“Caffeine in pregnant women is associated with increased risk of pregnancy loss,” Giovannuci stated.

He also states that there could be immediate effects of caffeine for those who are susceptible to it, increasing blood pressure and causing sleep disturbances.

“Yet, overall, coffee drinkers have a lower risk of cardiovascular disease. So as long as you don’t suffer these acute effects, you shouldn’t worry,” he added.

Does coffee have health benefits or not? Here’s the amount you should consume -and how much is excessive

The darker the roast, more potent the caffeine

As per the National Coffee Association (NCA) roasting by does not alter what amount of caffeine is present in coffee beans.

“Many people assume that the strong, rich flavor of darker roasts indicates a higher level of caffeine, but the truth is that light roasts could actually have a very slightly higher caffeine content,” an NCA representative said to USA Today.

Coffee can stunt your growth

Zeratsky states that caffeine or coffee in itself doesn’t directly hinder growth. In the event that children are drinking sodas, coffee, or other beverages replacing the consumption of drinks considered to be healthy and healthy, parents will have to consider whether their children are receiving sufficient nutrition to meet or exceed their potential growth.

“It’s the idea that we don’t want to replace caffeinated beverages by any other foods, and beverages that are nutritious that will promote appropriate growth, and that’s why children and teenagers should avoid consuming caffeine as much as they can,” Zeratsky stated.

Coffee may reduce your life span.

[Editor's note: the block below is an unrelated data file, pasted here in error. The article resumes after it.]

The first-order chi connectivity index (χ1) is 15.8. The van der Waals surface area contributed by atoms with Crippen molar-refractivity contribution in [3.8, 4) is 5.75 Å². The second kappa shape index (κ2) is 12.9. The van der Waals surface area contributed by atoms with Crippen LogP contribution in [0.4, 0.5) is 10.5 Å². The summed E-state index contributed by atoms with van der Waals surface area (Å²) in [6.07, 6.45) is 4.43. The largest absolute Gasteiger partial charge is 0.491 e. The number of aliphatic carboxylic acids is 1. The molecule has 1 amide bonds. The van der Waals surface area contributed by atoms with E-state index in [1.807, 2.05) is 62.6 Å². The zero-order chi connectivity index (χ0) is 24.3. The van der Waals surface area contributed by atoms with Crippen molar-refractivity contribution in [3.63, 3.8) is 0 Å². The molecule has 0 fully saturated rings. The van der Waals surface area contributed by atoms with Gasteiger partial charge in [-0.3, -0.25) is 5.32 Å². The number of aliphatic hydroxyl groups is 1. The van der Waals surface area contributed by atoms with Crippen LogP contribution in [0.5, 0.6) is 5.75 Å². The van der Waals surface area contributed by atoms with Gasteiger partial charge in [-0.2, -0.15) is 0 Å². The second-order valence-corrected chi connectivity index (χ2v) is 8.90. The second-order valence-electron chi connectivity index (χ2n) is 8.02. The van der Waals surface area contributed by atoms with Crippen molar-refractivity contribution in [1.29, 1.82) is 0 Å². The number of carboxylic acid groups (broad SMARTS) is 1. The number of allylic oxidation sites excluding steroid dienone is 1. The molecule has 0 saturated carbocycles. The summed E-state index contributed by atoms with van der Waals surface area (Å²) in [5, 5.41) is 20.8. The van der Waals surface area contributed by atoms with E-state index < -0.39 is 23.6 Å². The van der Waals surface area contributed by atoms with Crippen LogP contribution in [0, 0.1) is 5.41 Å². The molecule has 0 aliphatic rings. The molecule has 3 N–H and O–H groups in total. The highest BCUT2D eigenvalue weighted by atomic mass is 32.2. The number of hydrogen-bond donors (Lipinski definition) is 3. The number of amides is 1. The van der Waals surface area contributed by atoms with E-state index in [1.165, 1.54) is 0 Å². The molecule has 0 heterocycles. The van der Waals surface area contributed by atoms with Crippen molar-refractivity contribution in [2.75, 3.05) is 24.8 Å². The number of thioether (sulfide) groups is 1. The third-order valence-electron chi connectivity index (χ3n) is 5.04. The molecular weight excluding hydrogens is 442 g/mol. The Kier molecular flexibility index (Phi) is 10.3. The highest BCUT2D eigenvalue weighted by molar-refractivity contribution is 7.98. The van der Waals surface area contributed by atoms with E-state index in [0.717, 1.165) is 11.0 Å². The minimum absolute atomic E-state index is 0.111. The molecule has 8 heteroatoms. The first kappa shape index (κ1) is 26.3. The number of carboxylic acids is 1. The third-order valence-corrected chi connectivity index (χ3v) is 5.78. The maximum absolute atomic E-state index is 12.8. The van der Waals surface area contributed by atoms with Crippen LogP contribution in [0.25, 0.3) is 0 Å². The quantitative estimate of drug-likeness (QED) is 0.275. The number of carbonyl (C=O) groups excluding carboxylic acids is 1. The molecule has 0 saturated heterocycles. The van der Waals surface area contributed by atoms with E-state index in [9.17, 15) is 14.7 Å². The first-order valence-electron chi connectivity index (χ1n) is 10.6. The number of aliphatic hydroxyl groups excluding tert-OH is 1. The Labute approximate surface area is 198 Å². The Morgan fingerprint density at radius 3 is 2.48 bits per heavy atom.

According to a study published in 2018, JAMA internal medicine study, the researchers looked at the data of half one million Britons during a 10-year period.

They found that drinking coffee, no matter caffeinated or decaf, had nothing to do with the death risk, especially those who consume at least 8 cups/day.

An 2019. Pubmed investigation which analyzed 21 cohort studies involving more than 10 million participants, discovered that drinking a cup of caffeinated or decaf coffee caffeinated or decaf, each day was linked to a 3% lower risk of dying, and drinking three cups of coffee per day was associated with a 13% lower chance of dying.

“Within an acceptable amount, coffee can be part of a healthy diet and, in fact for many people, coffee is a rich source of antioxidants. So when you think about healthy aging, having foods or beverages that have those antioxidants is thought to be helpful,” Zeratsky stated.

Coffee can dehydrate you.

There are fluids in it, which can be counted towards the need for hydration, and is recommended to drink moderate quantities. However, Shaw says that having excessive amounts can result in an unintentional diuretic effect.

“Basically a diuretic just kind of causes you to go to the bathroom more, so you are having more fluid leave the body, so a balance of one or two cups should be fine,” Shaw stated.